Watershed 2020 also benefited from the perspectives of 18 workshop hosts who presented the ways they support, protect, and advocate for water, as well as musical performance from water-loving artists Alysha Brilla and Shane Philips. There were over 260 registrants and over 400 attendees at the live event. A draft water justice declaration for Ontario was also presented and discussed at Watershed 2020, which was refined in 2021 to guide the vision for the rest of the People’s Water Campaign.


View Watershed 2020 

The first year of the People’s Water Campaign gave us a clear vision of the appetite for collective action on water, the need to do more work on water justice, and the mandate to forge ahead. The PWC continues each year to organize & mobilize collective action for water in Ontario in allyship with Indigenous peoples, environmental organizations, community groups, and other social justice movements.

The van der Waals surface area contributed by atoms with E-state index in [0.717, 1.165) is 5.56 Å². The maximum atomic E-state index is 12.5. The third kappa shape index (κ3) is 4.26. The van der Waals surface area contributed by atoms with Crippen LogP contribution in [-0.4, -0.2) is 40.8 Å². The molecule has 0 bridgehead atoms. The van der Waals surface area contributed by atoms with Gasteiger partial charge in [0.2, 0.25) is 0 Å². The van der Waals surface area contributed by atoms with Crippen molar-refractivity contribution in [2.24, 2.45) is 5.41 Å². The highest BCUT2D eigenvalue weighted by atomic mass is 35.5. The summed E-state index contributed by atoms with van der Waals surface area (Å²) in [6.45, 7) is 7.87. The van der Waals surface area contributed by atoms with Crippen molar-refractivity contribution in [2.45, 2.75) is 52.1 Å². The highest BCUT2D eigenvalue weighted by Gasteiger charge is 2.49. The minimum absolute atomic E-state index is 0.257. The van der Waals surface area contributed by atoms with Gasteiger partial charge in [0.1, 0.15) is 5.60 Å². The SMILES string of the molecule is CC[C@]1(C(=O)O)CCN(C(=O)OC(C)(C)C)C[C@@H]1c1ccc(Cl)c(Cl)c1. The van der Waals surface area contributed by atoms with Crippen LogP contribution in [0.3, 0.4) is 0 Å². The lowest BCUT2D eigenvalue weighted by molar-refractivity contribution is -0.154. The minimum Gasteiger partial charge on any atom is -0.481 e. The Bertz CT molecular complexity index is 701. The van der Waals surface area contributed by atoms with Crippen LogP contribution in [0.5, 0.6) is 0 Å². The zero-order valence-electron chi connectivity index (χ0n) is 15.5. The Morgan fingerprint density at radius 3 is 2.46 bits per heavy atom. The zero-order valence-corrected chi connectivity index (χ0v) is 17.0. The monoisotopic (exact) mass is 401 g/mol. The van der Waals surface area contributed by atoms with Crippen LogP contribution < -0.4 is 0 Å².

This journey towards water justice is just beginning and we have our sights set on some big changes for Ontario in relation to water policy, protections, and community relationships with water & each other. Overall, the groundwork we were able to do in 2020 made us grow as an organization and inspired us to keep pursuing a place of quiet leadership in building this collective movement towards a more just and water secure future. With our community, we will keep working, keep forging ahead, and keep expanding what it means to be a Water Watcher.